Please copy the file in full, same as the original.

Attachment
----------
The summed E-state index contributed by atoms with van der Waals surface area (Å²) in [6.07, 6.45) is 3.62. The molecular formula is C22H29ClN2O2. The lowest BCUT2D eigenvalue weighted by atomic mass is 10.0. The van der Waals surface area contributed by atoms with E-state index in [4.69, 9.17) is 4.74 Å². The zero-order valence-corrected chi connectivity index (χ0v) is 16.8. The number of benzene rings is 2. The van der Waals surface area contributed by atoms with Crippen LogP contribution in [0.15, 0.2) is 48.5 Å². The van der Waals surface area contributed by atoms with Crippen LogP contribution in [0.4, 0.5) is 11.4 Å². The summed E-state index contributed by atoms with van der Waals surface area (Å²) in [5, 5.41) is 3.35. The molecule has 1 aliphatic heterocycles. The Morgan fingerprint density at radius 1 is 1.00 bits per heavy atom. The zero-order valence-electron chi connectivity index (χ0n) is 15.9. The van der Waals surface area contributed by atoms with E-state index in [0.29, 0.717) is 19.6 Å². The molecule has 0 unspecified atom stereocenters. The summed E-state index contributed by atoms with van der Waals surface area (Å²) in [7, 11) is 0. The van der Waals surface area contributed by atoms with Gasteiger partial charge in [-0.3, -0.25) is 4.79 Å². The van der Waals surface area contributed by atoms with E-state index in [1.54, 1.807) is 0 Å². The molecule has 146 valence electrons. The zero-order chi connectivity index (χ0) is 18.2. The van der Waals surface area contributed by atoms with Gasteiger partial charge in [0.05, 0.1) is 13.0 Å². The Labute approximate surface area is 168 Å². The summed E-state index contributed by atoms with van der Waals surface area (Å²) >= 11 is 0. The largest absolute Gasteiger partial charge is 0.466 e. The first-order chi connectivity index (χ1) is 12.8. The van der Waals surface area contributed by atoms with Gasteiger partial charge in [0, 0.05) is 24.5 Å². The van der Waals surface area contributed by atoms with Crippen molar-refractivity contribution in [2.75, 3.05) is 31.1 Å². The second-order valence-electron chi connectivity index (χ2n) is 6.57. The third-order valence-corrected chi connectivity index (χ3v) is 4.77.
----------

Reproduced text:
The summed E-state index contributed by atoms with van der Waals surface area (Å²) in [6.07, 6.45) is 3.62. The molecular formula is C22H29ClN2O2. The lowest BCUT2D eigenvalue weighted by atomic mass is 10.0. The van der Waals surface area contributed by atoms with E-state index in [4.69, 9.17) is 4.74 Å². The zero-order valence-corrected chi connectivity index (χ0v) is 16.8. The number of benzene rings is 2. The van der Waals surface area contributed by atoms with Crippen LogP contribution in [0.15, 0.2) is 48.5 Å². The van der Waals surface area contributed by atoms with Crippen LogP contribution in [0.4, 0.5) is 11.4 Å². The summed E-state index contributed by atoms with van der Waals surface area (Å²) in [5, 5.41) is 3.35. The molecule has 1 aliphatic heterocycles. The Morgan fingerprint density at radius 1 is 1.00 bits per heavy atom. The zero-order valence-electron chi connectivity index (χ0n) is 15.9. The van der Waals surface area contributed by atoms with E-state index in [0.29, 0.717) is 19.6 Å². The molecule has 0 unspecified atom stereocenters. The summed E-state index contributed by atoms with van der Waals surface area (Å²) in [7, 11) is 0. The van der Waals surface area contributed by atoms with Gasteiger partial charge in [-0.3, -0.25) is 4.79 Å². The van der Waals surface area contributed by atoms with E-state index in [1.54, 1.807) is 0 Å². The molecule has 146 valence electrons. The zero-order chi connectivity index (χ0) is 18.2. The van der Waals surface area contributed by atoms with Gasteiger partial charge in [0.05, 0.1) is 13.0 Å². The Labute approximate surface area is 168 Å². The summed E-state index contributed by atoms with van der Waals surface area (Å²) >= 11 is 0. The largest absolute Gasteiger partial charge is 0.466 e. The first-order chi connectivity index (χ1) is 12.8. The van der Waals surface area contributed by atoms with Gasteiger partial charge in [0, 0.05) is 24.5 Å². The van der Waals surface area contributed by atoms with Crippen molar-refractivity contribution in [2.75, 3.05) is 31.1 Å². The second-order valence-electron chi connectivity index (χ2n) is 6.57. The third-order valence-corrected chi connectivity index (χ3v) is 4.77.